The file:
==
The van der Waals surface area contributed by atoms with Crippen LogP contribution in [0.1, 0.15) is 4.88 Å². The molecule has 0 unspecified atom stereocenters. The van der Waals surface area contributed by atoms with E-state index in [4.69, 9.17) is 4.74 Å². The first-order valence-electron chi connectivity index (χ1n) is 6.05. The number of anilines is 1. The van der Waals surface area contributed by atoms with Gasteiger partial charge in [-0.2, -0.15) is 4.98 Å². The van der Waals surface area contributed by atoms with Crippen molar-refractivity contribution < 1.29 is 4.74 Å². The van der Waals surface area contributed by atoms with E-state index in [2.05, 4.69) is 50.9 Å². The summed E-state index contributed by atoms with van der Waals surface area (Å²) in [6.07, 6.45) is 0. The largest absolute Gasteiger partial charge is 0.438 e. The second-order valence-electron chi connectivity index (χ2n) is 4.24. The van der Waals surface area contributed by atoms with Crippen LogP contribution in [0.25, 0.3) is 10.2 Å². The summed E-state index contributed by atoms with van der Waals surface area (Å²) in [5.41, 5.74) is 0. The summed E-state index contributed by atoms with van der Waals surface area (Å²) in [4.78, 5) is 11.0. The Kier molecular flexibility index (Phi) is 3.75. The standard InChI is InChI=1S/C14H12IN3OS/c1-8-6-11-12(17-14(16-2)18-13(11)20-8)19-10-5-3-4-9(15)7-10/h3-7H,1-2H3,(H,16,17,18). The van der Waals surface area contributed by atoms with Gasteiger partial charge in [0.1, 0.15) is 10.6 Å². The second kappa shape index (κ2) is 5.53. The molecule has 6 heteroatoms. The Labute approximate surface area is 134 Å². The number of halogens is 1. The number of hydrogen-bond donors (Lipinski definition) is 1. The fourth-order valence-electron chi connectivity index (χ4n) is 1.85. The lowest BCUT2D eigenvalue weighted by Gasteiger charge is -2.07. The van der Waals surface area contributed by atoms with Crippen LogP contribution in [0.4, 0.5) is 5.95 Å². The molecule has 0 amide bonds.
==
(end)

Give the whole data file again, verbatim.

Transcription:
The van der Waals surface area contributed by atoms with Crippen LogP contribution in [0.1, 0.15) is 4.88 Å². The molecule has 0 unspecified atom stereocenters. The van der Waals surface area contributed by atoms with E-state index in [4.69, 9.17) is 4.74 Å². The first-order valence-electron chi connectivity index (χ1n) is 6.05. The number of anilines is 1. The van der Waals surface area contributed by atoms with Gasteiger partial charge in [-0.2, -0.15) is 4.98 Å². The van der Waals surface area contributed by atoms with Crippen molar-refractivity contribution < 1.29 is 4.74 Å². The van der Waals surface area contributed by atoms with E-state index in [2.05, 4.69) is 50.9 Å². The summed E-state index contributed by atoms with van der Waals surface area (Å²) in [6.07, 6.45) is 0. The largest absolute Gasteiger partial charge is 0.438 e. The second-order valence-electron chi connectivity index (χ2n) is 4.24. The van der Waals surface area contributed by atoms with Crippen LogP contribution in [0.25, 0.3) is 10.2 Å². The summed E-state index contributed by atoms with van der Waals surface area (Å²) in [5.41, 5.74) is 0. The summed E-state index contributed by atoms with van der Waals surface area (Å²) in [4.78, 5) is 11.0. The Kier molecular flexibility index (Phi) is 3.75. The standard InChI is InChI=1S/C14H12IN3OS/c1-8-6-11-12(17-14(16-2)18-13(11)20-8)19-10-5-3-4-9(15)7-10/h3-7H,1-2H3,(H,16,17,18). The van der Waals surface area contributed by atoms with Gasteiger partial charge in [0.1, 0.15) is 10.6 Å². The second kappa shape index (κ2) is 5.53. The molecule has 6 heteroatoms. The Labute approximate surface area is 134 Å². The number of halogens is 1. The number of hydrogen-bond donors (Lipinski definition) is 1. The fourth-order valence-electron chi connectivity index (χ4n) is 1.85. The lowest BCUT2D eigenvalue weighted by Gasteiger charge is -2.07. The van der Waals surface area contributed by atoms with Crippen LogP contribution in [0.4, 0.5) is 5.95 Å². The molecule has 0 amide bonds.